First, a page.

With this perspective, we recognize that everything comes from God. We
develop what has been given, share it in a loving and just way, and
increase what God entrusts to us according to His will.
Stewardship is counter-cultural.
It challenges the secular philosophy that all we have defines us and
gives us value, and is solely ours. In fact, we are endowed with dignity
because of an intimate relationship with God. All our gifts - our time,
talent, treasure and assets – are to be used to co-create and protect of
all life. We develop our gifts to live out our God-given vocation, and
to strengthen and preserve the Church at all levels, domestic, parish,
diocese and universal, now and into the future.
As committed disciples of our triune God, we
constantly seek to ask ourselves the same question that the
psalmist struggles with, “How do I make a return to the Lord for
all the good he has done for me?” (Psalm 116:12) As Christian
stewards, our response progressively builds toward a radical
turning over of all our life in gratitude and love.
In the Old Testament one
manifestation of this response to God was the tithe – the
unconditional sharing of 10% from the first fruits of a person’s
labor. In current Catholic thinking, the committed steward
follows gift giving principles. Gifts are given:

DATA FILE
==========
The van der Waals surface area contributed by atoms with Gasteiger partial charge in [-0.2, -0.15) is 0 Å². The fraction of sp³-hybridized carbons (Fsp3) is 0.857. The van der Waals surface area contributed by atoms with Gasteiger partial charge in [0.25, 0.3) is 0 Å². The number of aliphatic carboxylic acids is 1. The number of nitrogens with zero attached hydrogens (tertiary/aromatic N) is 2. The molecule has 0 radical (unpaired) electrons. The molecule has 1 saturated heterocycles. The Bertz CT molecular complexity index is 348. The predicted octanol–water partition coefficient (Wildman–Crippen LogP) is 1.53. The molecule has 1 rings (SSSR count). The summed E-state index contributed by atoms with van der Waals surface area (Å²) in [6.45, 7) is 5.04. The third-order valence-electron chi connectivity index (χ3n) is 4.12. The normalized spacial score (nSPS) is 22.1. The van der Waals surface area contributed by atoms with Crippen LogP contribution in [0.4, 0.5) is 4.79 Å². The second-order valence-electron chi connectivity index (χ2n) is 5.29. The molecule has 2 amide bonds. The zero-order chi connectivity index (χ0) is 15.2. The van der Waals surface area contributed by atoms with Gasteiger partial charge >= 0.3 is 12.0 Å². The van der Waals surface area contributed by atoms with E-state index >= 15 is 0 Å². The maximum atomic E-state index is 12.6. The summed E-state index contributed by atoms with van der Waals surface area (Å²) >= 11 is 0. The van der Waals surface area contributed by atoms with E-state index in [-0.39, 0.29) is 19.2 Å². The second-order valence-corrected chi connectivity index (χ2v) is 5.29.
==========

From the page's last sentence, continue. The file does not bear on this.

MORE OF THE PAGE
- as one’s desire to express gratitude and love “to God
for all the good he has done for us”;
- as a sacrifice - to do without something in order to ask that our
gift be made holy and used for God’s work;
in proportion to what one has received. A guideline is 5% of
one’s time, talent, treasure and assets for one’s parish, 1%
to the diocese and 4% to the universal church and other worthy
- from one’s “first fruits” before other responsibilities are met
and in an unconditional way with no strings attached;
- in an accountable manner – when one makes a pledge of one’s time,
talent, treasure, and assets, one fulfills that promise.
For our stewardship of treasure gifts to support our parish,
diocese, and universal church ministries and worthy causes,
current income from wages, investments and retirement are used.
Extra-ordinary capital gifts are usually a gift reflecting a
more profound sacrifice and may be paid off over a period of
three to five years. Some consider capital gifts coming from the
other 4% for worthy causes.
of stewardship is Estate Planning and the use a planned gift instrument
to remember the Church after our death. Planned gifts consist of assets
accumulated during our lifetime. A planned gift is any gift that requires
assistance from a professional to create. These gifts include bequests,
charitable gift annuities, charitable remainder trusts, donor advised
funds, lead trusts, insurance, IRA, to name some.
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Catholic Diocese of Rockford, IL
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